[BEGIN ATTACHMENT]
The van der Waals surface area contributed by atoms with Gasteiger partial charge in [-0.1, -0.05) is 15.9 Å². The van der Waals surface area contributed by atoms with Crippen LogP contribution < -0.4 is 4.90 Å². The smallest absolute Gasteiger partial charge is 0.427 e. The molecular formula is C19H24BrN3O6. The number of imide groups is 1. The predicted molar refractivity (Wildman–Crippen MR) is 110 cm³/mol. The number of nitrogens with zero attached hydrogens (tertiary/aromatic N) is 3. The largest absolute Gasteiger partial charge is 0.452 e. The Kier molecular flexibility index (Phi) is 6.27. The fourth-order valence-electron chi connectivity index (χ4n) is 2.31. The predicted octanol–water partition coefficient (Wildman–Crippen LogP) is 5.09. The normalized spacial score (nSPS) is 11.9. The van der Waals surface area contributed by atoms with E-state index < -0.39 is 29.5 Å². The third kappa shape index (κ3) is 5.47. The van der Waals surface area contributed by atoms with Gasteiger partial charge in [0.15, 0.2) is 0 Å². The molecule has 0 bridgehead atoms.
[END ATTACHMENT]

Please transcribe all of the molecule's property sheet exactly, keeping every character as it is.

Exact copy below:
The van der Waals surface area contributed by atoms with Gasteiger partial charge in [-0.1, -0.05) is 15.9 Å². The van der Waals surface area contributed by atoms with Crippen LogP contribution < -0.4 is 4.90 Å². The smallest absolute Gasteiger partial charge is 0.427 e. The molecular formula is C19H24BrN3O6. The number of imide groups is 1. The predicted molar refractivity (Wildman–Crippen MR) is 110 cm³/mol. The number of nitrogens with zero attached hydrogens (tertiary/aromatic N) is 3. The largest absolute Gasteiger partial charge is 0.452 e. The Kier molecular flexibility index (Phi) is 6.27. The fourth-order valence-electron chi connectivity index (χ4n) is 2.31. The predicted octanol–water partition coefficient (Wildman–Crippen LogP) is 5.09. The normalized spacial score (nSPS) is 11.9. The van der Waals surface area contributed by atoms with E-state index < -0.39 is 29.5 Å². The third kappa shape index (κ3) is 5.47. The van der Waals surface area contributed by atoms with Gasteiger partial charge in [0.15, 0.2) is 0 Å². The molecule has 0 bridgehead atoms.